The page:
Are you Montessori enough?

 I have noticed a recurrent topic in the Montessori Facebook group. Many of you shared about "not being 100% Montessori" or start a post with an apology "I know it's not Montessori but...". 

I'm here to dispel myths and misconceptions about Montessori. I'm here to help you to cut through the overwhelm and to simplify your Montessori journey. So let's get clear and brutally honest here. 

Montessori is not about the toys, the materials, the perfect minimalist house. Montessori is not only for schools or for homeschoolers.

Montessori is not about learning to count, read and write at 3 years old.

Montessori is not all or nothing.

Montessori is not about making your baby sleeps independently from day one.

Montessori is not only for the AMI trained teachers.

Montessori is not only for the wealthy.

Montessori is not about letting your child do what he wants whenever he wants. 

Montessori is a way of life. Maria Montessori herself said that she just observed the children and she uncovered the natural laws of development, that were already there within each child.

She said "We discovered that education is not something which the teacher does, but that it is a natural process which develops spontaneously in the human being"

I understand that you may have discovered Montessori through blogs, through Instagram, through Pinterest. 

I guess that you may have first purchased a few wooden toys and maybe you have been disappointed by the lack of interest from your child.

Or you feel at odd with your child who loves his duplos and that big battery operated toy that drives you mad.

Or maybe you don't have the time, the energy, the budget to make any big changes and you feel that you cannot do Montessori.

I am here to tell you that you can. I know this because I started 11 years ago. Without Pinterest, without Instagram, without support groups.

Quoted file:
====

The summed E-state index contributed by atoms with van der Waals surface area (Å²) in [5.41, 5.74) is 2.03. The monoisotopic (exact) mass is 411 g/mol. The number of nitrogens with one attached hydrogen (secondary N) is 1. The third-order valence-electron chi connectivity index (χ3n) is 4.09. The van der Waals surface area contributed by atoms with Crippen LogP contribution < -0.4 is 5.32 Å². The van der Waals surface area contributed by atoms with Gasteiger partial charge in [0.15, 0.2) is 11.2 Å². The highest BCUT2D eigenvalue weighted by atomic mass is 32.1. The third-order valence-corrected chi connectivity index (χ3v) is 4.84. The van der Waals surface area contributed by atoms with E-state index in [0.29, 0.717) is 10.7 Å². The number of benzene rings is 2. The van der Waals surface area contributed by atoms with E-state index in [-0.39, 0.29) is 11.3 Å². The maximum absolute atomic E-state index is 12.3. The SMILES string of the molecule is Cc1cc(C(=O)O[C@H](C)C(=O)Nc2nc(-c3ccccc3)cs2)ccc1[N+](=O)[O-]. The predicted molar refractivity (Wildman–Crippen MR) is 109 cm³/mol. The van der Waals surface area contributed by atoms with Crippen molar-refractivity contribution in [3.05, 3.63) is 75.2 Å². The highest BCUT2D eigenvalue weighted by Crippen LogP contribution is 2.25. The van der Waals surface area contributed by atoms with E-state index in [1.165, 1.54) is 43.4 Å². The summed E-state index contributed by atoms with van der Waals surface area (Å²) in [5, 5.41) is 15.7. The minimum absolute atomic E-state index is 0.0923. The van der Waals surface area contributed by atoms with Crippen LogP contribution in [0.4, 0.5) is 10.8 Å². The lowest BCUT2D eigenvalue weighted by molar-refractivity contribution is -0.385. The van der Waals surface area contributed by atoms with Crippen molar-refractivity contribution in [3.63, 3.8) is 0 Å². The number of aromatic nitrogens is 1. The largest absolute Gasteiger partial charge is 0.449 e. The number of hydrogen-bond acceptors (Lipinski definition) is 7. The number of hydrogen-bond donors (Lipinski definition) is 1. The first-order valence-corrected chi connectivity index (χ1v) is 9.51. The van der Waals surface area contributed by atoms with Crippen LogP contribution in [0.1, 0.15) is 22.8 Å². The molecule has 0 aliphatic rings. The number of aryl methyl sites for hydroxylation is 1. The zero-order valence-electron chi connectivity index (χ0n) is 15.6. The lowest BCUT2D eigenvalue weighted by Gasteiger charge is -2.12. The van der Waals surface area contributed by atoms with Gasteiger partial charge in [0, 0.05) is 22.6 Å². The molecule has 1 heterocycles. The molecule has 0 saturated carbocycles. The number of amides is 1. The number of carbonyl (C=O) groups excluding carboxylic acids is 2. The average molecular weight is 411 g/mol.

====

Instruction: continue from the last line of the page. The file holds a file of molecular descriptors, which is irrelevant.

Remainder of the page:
I started with what I had: our own bookshelf, a few items from my kitchen cupboard in a small basket for my baby to explore, a few plastic vegetable trays recycled to hold my toddler's toys. I started to observe and to remove toys after toys. I started to smile and not saying "good girl" anymore. I slowed down on our walk and stopped to look at the ants for hours with my daughter.

I stopped feeding er with puree, gave her spoon and small cup instead...

At first, I only read "How to raise an amazing child" by Tim Seldin. That book is still my favourite. And yes, I trained as a Montessori teacher because I loved the Montessori education so much that I wanted to teach that way and made it my full time job!  

I had a second child, I had a bit more money, I bough a few more wooden toys. I didn't bother with a cot this time, we had a floor bed from the start. I managed to make two of the Montessori mobiles and a friend made us a puzzle ball. 

I had a few more Montessori materials to teach my children at home between 2 to 5 but not the whole set, only what I believed they needed. I DIY some three parts cards and some  maths materials. 

But at the core of our life were the Montessori principles. We aim to support our children's independence. We aim to support their personal interest. We help them to develop self-discipline. 

A Montessori life is a life when you follow your child's lead, when you learn about your child's development in order to understand how he learns, how he grows. 

For me it's about "the child", not the "material", not the "house".

Maria Montessori said

 "The greatest honor and the deepest gratitude you can pay me is to turn your attention from me in the direction of which I am pointing - the child"

It's about observing your child. 

It's about promoting independence through daily activities.

It's about including your child in your daily activities as a way to connect with you, as a way to feel important in your family, as a way to develop self-discipline and self-confidence.

If you struggle with what is Montessori exactly and you are confused, please check the following ressources: